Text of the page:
An alternative school in southern Scotland which was closed more than a decade ago after is set to reopen. Kilquhanity House near Castle Douglas has been given the go-ahead to become a day school for 15 pupils. Former pupil Andrew Pyle is to be the school's new head teacher.
He said the children would be offered a creative and flexible education where they could choose what to study and homework and exams would be optional.
Kilquhanity was founded in 1940 by John Aitkenhead to provide an alternative to ordinary schools. He felt they delivered an education which was too authoritarian and too utilitarian.
At Kilquhanity youngsters were expected to fill their time but could opt to play the piano all day or explore the woods. Rules were decided by a weekly council meeting in which the youngest child had the same voting rights as the head teacher.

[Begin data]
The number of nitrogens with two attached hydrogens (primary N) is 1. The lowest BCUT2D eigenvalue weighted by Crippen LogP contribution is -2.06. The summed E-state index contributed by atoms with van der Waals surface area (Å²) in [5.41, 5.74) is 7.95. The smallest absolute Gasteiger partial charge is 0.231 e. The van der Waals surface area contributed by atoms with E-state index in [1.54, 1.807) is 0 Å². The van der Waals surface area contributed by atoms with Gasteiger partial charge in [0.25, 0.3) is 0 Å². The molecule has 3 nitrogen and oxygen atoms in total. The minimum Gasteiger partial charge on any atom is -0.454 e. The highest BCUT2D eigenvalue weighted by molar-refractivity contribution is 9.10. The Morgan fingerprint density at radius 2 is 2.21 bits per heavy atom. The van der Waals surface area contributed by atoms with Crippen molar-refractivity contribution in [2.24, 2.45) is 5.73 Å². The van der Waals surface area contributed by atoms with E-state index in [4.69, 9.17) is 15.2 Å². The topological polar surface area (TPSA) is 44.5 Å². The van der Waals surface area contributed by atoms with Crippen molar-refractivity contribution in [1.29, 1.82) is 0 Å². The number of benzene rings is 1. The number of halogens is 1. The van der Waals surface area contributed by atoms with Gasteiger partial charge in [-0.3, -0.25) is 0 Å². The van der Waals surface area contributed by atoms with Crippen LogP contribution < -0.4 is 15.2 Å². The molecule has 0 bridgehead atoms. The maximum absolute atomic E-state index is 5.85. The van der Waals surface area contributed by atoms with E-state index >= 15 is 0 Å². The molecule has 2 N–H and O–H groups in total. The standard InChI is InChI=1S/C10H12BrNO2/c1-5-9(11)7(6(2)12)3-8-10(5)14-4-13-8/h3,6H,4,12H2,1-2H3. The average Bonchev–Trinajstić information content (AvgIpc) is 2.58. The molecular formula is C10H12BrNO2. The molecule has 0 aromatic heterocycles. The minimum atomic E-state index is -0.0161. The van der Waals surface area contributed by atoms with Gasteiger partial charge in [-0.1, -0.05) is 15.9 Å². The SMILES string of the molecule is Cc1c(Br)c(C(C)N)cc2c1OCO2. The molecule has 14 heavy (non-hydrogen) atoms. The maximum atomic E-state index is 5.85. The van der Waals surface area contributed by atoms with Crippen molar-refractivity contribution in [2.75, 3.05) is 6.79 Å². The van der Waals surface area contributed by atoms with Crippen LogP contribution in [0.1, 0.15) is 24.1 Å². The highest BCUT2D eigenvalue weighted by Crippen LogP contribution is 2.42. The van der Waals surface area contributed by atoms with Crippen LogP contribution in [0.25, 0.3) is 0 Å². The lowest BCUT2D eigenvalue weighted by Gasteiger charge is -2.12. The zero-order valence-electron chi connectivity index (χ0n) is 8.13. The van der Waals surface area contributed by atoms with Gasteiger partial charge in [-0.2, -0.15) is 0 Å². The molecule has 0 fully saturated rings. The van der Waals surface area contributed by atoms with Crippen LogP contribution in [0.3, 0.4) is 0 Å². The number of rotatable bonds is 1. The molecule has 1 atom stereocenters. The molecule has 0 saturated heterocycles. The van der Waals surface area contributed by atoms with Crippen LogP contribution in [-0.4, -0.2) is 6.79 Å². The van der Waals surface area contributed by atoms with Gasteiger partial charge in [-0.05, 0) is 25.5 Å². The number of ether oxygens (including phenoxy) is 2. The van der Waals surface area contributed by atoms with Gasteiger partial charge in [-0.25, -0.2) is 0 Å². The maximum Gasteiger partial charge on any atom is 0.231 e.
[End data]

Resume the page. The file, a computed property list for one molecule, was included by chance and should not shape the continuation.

Many youngsters went on to become gifted artists, designers or writers.
Mr Aitkenhead closed the school in 1997 after a visit from inspectors who criticised education standards and the state of the buildings. He died a year later.
"If Kilquhanity can offer you anything it is the ability to adapt to the uncertain futures that our children probably are going to face. I am not entirely sure that conventional education and state education is going to do that any more." Mr Pyle said